For whatever it is worth, I could not agree more.


Reading through your online manifestos, I come across numerous encouraging statements like these:

>When humans evolve their culture through new agreements or new forms of organization, this results in a corresponding growth in human consciousness.

Such phrases make my gullible heart soar!

But when I look more closely, I am troubled to see a great deal of energy devoted to establishing “new agreements” between human interiors but not a lot of obvious emphasis on producing “new forms of organization”. Am I wrong about this? I hope so.

The “forms of organization” in general are difficult to think about. It is even more difficult to grow an instinct for feelingtheir nuanced reality. The war between recent knowledge and slow-growth instincts is something we are all trapped in. We tend to viscerally fear planes & terrorists more than cars & hamburgers -- despite the wealth of statistical evidence to the contrary.

Our planetary ecological emergency is only one area, among many, in which we find our current knowledge is not adequately converted into a mass instinct. This is very understandable. Our instincts have evolved through immemorial time to deal with very archaic situations. One thing they have not evolved to deal with very well are the vagaries of how to increase the behavioral efficacy of group decision-making protocols. That is a sentence which would have very little sense until recent history. Systems thinking is so new as a “topic” that we are all wandering, more or less, in the fog. Heck, most groups organize themselves with the simple grouping structures of subhuman primates.

Yet this area must be absolutely crucial – for it is here that the wisdom out of which “new forms of organization” must put down roots and grow toward the sky.

There have been, for example, many sensible critiques of the Russian Revolution. It failed to live up to the progressive promise of Marxist analysis. Why? It is simple enough for us to observe that 19th century Russia lacked the modern techno-economic infrastructure to support such changes. A little more exotically, we might join with the iconoclastic social psychologist Wilhelm Reich in observing that masses of people with “mystical-mechanical” and “patriarchal” forms of bio-emotional repression encoded in their bodily unconscious simply can do nothing but recreate the same basic pathological nationalism no matter what kind of labels, ideals and insights with which they begin. A diversity of critiques exist to reveal which any noteworthy attempt at cultural evolution did not succeed “naturally”. Very few of these criticisms from any quarter have focused on the actual ritual mechanisms by which the people involved conspired to elicit intelligence from individuals and combine that into an actionable group decision.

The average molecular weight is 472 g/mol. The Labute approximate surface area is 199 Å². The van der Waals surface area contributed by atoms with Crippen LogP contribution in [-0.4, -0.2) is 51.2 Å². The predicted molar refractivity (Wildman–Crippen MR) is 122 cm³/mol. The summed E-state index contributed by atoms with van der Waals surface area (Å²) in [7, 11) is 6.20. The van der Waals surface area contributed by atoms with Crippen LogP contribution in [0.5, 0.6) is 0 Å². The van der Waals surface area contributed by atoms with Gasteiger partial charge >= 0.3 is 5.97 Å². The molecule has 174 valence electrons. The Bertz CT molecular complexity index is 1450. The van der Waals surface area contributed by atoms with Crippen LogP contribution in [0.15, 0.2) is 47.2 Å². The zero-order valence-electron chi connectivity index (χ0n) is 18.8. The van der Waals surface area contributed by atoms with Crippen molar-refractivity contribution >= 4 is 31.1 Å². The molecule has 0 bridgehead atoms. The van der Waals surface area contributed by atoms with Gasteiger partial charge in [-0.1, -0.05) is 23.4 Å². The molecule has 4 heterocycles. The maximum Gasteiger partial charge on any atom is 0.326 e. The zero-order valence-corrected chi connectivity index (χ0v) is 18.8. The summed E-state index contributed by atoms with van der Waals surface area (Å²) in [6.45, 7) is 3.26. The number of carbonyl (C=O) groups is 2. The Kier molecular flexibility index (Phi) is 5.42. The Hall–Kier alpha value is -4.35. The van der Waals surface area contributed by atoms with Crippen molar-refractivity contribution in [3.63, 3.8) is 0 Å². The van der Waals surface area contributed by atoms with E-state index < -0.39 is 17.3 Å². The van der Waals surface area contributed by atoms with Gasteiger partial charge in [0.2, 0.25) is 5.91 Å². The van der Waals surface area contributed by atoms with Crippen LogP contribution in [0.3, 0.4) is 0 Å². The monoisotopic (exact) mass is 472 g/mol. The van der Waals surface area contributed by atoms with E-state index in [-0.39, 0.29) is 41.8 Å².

As human beings our insights in this area are few and far between. Other than “a show of hands” (Solon's basic Athenian democracy which existed briefly 2500 years ago), and the constitutional reforms of the 1700s, there has been remarkably little real progress in this specific domain. Even today, General Semantics is esoterically obscure to most academics. And the old school luminaries of Information Theory & Computer Programming are constantly complaining that their basic insights are not even circulating widely within those communities. Even the basic principles of Capitalism and Socialism slip from (or are actively rejected or trivialized) by the mass mind. We are largely dull, blank or irrational on such topics.

It is difficult for consciousness to move in this area.

The tentative relations we experience with data from this crucial zone of experience must be contrasted with the sheer amount of internal, external & interpersonal material to which we are ordinarily exposed. People are always encountering thoughts and feelings and peaks. We are always running into relationships with other people and participating in group moods – and always banging our knees on the solidity of objects. But when do we ever really get to look down from the “commanding heights” and observe how the nuanced varieties of functional protocols among different groups are ameliorating or diminishing their ability to adaptively comprehend and act upon circumstances?

How do we (as Kegan would have it) fold our systemic subjectivity into the systemic objectivity of our next, more evolved layer? Or really: